Visual traffic sweeps (VTS): a research method for mapping user activities in the library space

Lisa Given, Heather Archibald

    Research output: Contribution to journalArticle

    14 Citations (Scopus)

    Abstract

    The visual traffic sweeps (VTS) approach combines traditional observational methods for assessing library space with geographic information system (GIS) visualization techniques. This unique approach to spatial analysis can be used across library and information settings (or in other spaces with large amounts of human traffic) to map patterns in user behavior. Results of the visual analyses can be triangulated with other methods (e.g., questionnaires or interviews) to better inform library policy and space planning decisions. Findings from a study that used VTS in the business library of a large, urban university illustrate the potential application of this technique across library settings. Specific findings (e.g., patrons' preferences for certain spaces for laptop use, despite the library reserving other space for laptops) demonstrate the power of visualization techniques for analyzing results in ways that are not possible with standard statistical analysis approaches. In addition, the visual maps that result from the analysis process are useful for the presentation of visual data in conference presentations and/or to library stakeholders. Overall, this approach provides evidence for space planning decisions that are grounded in users' real activities within the library space.
    Original languageEnglish
    Pages (from-to)100-108
    Number of pages9
    JournalLibrary & Information Science Research
    Volume37
    Issue number2
    DOIs
    Publication statusPublished - Apr 2015

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    research method
    traffic
    visualization
    Visualization
    Planning
    process analysis
    planning
    Geographic information systems
    statistical analysis
    Statistical methods
    information system
    stakeholder
    questionnaire
    university
    interview
    evidence
    Industry

    Cite this

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    abstract = "The visual traffic sweeps (VTS) approach combines traditional observational methods for assessing library space with geographic information system (GIS) visualization techniques. This unique approach to spatial analysis can be used across library and information settings (or in other spaces with large amounts of human traffic) to map patterns in user behavior. Results of the visual analyses can be triangulated with other methods (e.g., questionnaires or interviews) to better inform library policy and space planning decisions. Findings from a study that used VTS in the business library of a large, urban university illustrate the potential application of this technique across library settings. Specific findings (e.g., patrons' preferences for certain spaces for laptop use, despite the library reserving other space for laptops) demonstrate the power of visualization techniques for analyzing results in ways that are not possible with standard statistical analysis approaches. In addition, the visual maps that result from the analysis process are useful for the presentation of visual data in conference presentations and/or to library stakeholders. Overall, this approach provides evidence for space planning decisions that are grounded in users' real activities within the library space.",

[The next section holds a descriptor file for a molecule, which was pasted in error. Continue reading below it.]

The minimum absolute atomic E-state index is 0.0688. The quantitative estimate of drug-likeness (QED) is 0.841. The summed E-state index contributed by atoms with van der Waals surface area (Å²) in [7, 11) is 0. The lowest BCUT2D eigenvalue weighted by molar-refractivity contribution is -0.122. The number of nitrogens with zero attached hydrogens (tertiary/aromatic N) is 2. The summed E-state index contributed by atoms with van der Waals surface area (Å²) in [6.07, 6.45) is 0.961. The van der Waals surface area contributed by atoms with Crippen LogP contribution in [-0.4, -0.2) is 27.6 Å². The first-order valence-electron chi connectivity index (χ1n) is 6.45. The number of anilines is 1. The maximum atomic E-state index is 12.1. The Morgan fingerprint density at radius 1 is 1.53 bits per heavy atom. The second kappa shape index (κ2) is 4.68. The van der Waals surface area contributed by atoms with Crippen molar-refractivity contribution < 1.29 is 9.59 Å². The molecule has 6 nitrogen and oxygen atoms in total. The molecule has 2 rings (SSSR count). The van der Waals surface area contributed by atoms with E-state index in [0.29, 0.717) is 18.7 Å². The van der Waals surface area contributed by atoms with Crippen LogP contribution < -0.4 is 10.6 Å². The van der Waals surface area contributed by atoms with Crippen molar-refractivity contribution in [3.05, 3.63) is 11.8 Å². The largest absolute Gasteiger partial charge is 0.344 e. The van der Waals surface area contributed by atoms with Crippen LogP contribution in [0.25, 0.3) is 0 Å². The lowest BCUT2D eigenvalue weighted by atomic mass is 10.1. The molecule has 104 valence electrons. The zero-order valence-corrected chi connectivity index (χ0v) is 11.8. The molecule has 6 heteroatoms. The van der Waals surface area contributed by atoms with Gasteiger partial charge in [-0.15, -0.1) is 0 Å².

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    Visual traffic sweeps (VTS) : a research method for mapping user activities in the library space. / Given, Lisa; Archibald, Heather.

    In: Library & Information Science Research, Vol. 37, No. 2, 04.2015, p. 100-108.

    Research output: Contribution to journalArticle

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    T2 - a research method for mapping user activities in the library space

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    AU - Archibald, Heather

    N1 - Includes bibliographical references.

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    AB - The visual traffic sweeps (VTS) approach combines traditional observational methods for assessing library space with geographic information system (GIS) visualization techniques. This unique approach to spatial analysis can be used across library and information settings (or in other spaces with large amounts of human traffic) to map patterns in user behavior. Results of the visual analyses can be triangulated with other methods (e.g., questionnaires or interviews) to better inform library policy and space planning decisions. Findings from a study that used VTS in the business library of a large, urban university illustrate the potential application of this technique across library settings. Specific findings (e.g., patrons' preferences for certain spaces for laptop use, despite the library reserving other space for laptops) demonstrate the power of visualization techniques for analyzing results in ways that are not possible with standard statistical analysis approaches. In addition, the visual maps that result from the analysis process are useful for the presentation of visual data in conference presentations and/or to library stakeholders. Overall, this approach provides evidence for space planning decisions that are grounded in users' real activities within the library space.

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